Daphne Goggins says that she has mental illness and that it may be part of God’s plan to make her mayor of Philadelphia
Goggins, the mayoral candidate endorsed by Philadelphia’s Republican City Committee, disclosed to a conservative web site that the reason for her much-discussed federal disability payments is mental illness.
Daphne Goggins thinks Philadelphia is ready for a mayor with mental illness. And she suggests that might be part of God’s plan for her and the city.
The controversial candidate, endorsed last week by the city’s Republican City Committee and then endorsed again in a second vote Monday, headed to the White House on Thursday to attend a Black History Month reception. But that’s not what her fellow Republicans were talking about back at home.
Instead, they were transfixed by an interview she gave to the conservative website the Daily Caller, saying she has received federal disability payments since 2010 because she was diagnosed with anxiety, depression, and bipolar disorder after she quit snorting cocaine and got sober in 2005.
”Why should I be ashamed of having mental illness?” Goggins asked, according to the article posted Wednesday evening. “I think that the voters of Philadelphia should get to decide. And I think they just might choose me.”
Goggins also told the Daily Caller she “truly believes that God disabled me” to allow her to focus on volunteering in her community, rather than working a job.
She declared herself on Saturday “physically, mentally and emotionally” able to serve as mayor, in an email to Republican ward leaders, threatening to sue anyone who challenged her candidacy or endorsement.
But Goggins told the Daily Caller she’s “not absolutely sure” she is ready to reenter the workforce if elected. She planned to rely on the cabinet she would appoint as mayor to get the work done.
”The mayor is the executive representative of the city of Philadelphia,” she told the Daily Caller. “The people that mostly do the work are his cabinet, and I have the ability to appoint a cabinet.”
Goggins, in a message Wednesday night to the Inquirer, confirmed the article was mostly accurate. But Goggins, a fan of yelling “fake news,“ complained it got a few things wrong. She seemed most concerned about the article quoting her as saying, “Everything that I’ve done in my life I’ve failed at.”
”I meant to say that I never failed at anything in my life,” Goggins’ message said. “Who would say they failed at everything in their life? LOL.”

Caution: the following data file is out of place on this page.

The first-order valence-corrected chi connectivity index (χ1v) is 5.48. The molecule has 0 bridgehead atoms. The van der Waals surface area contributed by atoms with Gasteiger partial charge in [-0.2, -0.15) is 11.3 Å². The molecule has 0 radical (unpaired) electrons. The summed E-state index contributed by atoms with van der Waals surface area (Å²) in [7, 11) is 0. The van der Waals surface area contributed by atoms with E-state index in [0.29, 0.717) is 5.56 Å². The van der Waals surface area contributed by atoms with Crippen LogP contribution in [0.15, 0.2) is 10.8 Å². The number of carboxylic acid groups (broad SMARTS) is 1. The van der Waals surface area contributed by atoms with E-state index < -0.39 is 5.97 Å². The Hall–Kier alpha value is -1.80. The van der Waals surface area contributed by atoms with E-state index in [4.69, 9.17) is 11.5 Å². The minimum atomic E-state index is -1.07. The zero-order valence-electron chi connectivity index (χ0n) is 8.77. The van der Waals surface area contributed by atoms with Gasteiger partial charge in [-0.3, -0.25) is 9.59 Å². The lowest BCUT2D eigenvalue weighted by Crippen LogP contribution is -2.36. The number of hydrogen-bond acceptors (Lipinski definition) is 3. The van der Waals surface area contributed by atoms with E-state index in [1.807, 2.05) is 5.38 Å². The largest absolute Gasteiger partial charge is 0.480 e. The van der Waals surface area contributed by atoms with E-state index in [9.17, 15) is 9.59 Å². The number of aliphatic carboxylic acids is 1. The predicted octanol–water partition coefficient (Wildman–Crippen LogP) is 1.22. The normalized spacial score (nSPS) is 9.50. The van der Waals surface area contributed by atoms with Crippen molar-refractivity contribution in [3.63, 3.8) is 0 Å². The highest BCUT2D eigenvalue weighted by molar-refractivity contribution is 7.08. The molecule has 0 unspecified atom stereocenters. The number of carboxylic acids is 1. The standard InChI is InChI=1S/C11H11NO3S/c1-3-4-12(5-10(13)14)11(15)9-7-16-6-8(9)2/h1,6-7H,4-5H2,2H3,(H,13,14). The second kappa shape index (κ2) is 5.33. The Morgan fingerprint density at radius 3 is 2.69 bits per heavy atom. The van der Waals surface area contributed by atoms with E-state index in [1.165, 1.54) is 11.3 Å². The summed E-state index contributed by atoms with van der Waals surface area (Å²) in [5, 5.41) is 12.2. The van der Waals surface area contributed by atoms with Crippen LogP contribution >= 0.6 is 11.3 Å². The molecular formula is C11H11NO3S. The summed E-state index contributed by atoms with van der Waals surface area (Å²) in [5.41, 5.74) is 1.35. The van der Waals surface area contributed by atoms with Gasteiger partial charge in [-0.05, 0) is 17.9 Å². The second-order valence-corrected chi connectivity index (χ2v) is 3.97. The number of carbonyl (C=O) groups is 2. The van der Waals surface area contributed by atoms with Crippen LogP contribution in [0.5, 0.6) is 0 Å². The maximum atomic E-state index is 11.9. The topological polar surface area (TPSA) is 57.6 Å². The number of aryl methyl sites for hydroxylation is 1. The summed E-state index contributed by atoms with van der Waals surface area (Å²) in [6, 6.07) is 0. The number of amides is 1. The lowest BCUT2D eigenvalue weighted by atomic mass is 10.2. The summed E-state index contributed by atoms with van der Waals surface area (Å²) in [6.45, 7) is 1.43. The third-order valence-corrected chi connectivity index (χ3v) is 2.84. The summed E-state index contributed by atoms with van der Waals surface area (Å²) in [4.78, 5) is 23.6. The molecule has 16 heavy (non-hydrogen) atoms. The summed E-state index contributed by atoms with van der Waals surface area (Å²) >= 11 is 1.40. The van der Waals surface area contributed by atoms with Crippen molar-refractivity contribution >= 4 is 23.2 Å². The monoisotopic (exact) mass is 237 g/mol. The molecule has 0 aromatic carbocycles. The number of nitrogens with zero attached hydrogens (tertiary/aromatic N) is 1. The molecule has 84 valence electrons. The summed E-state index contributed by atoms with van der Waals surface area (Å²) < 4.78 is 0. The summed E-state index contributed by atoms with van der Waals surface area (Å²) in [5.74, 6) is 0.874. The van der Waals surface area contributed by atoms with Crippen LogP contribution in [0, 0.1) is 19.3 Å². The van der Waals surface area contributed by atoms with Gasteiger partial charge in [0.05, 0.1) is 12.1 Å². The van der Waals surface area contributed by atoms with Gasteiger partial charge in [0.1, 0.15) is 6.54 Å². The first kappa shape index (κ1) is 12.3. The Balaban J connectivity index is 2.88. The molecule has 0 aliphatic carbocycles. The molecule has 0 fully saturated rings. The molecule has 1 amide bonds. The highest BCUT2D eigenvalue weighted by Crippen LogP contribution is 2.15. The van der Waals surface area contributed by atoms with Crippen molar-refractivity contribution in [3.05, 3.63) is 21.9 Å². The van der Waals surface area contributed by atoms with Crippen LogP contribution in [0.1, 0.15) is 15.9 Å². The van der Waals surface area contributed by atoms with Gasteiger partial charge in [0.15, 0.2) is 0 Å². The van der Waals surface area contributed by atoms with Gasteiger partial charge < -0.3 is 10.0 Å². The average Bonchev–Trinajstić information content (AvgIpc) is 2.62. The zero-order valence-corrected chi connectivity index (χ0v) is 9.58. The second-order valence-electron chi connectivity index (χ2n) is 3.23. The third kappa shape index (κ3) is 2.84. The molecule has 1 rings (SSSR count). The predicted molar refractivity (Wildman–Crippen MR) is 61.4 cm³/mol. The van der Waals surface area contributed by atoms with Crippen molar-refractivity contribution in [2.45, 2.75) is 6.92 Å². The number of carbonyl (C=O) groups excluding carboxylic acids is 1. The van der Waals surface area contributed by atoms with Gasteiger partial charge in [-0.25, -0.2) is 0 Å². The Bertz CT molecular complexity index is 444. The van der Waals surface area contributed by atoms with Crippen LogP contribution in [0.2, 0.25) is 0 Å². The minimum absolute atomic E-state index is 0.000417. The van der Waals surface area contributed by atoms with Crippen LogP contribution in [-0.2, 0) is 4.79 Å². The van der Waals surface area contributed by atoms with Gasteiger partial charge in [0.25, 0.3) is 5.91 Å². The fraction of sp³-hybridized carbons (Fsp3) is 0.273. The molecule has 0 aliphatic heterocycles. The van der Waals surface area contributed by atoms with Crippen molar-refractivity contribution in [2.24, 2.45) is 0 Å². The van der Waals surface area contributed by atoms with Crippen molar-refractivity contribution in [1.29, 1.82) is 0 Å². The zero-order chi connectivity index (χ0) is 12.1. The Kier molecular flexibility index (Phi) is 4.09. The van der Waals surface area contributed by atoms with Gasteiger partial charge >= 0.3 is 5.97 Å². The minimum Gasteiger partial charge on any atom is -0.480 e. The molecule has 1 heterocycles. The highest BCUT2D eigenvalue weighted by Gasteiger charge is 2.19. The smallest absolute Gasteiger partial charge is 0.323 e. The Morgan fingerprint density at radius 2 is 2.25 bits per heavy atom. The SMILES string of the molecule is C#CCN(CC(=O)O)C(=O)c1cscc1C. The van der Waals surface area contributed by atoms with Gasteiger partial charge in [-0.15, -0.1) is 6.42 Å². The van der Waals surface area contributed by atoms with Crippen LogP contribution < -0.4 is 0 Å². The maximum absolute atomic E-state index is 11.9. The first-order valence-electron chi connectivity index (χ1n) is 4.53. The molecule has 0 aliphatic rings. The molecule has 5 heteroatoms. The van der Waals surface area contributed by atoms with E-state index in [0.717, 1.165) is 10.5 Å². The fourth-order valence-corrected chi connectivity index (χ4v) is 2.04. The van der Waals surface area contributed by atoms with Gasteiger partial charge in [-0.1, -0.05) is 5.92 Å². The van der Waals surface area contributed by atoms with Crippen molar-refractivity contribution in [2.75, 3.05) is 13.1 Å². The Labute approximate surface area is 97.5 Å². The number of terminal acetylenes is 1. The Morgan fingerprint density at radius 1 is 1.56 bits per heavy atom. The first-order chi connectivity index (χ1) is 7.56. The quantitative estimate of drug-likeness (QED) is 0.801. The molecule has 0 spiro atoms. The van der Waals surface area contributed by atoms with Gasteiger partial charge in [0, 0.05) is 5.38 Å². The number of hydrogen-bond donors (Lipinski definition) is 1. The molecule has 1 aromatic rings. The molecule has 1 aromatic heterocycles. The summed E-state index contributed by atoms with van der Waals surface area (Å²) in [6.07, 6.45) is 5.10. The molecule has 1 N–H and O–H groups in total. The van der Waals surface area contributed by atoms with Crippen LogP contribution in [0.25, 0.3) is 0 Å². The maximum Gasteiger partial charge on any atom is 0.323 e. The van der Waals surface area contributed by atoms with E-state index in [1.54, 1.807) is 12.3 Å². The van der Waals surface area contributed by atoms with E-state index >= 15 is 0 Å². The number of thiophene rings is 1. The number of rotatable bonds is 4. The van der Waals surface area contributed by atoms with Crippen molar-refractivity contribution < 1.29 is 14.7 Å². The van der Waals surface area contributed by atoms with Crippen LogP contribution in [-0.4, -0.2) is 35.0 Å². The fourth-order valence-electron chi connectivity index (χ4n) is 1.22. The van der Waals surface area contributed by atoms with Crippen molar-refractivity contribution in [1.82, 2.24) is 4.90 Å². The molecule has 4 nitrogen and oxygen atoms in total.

Goggins conceded that the Daily Caller played her an audiotape of her interview and that it sounded as if the news site got it right.
”I will never do another phone interview, especially while driving in the car,” Goggins told the Inquirer. “I will run all of those things through my campaign manager. So please do not contact me anymore.”
The Republican primary is in three months; the general election, 8½ months.
It’s been a short but conflict-riddled campaign so far for Goggins, a North Philly ward leader known previously for appearing on CNN to voice full-throated support for President Donald Trump and to float conspiracy theories.
Michael Meehan, chairman of the Republican City Committee, called the meeting of ward leaders Monday to revoke or maintain their endorsement for Goggins after a “Clout” column noted she had been on disability since 2010. They voted 29-18 to continue endorsing Goggins, with four abstentions. Later, ward leaders said her disability was not discussed.
Goggins had previously said her disability was the chronic musculoskeletal disorder fibromyalgia. On Monday she said she still has that disease but insisted it was not the source of her disability. She declined to explain.
Goggins is likely to face a primary challenge from Billy Ciancaglini, a defense attorney and Democrat-turned-Republican who has become a needling rival. Ciancaglini has questioned how Goggins could handle the “rigors” of serving as mayor if she’s been on disability for years.
No matter whom Republican voters choose, that victor will face long odds in a city where Democrats outnumber Republicans by 7-1. The last Republican mayor of Philadelphia left office in 1952.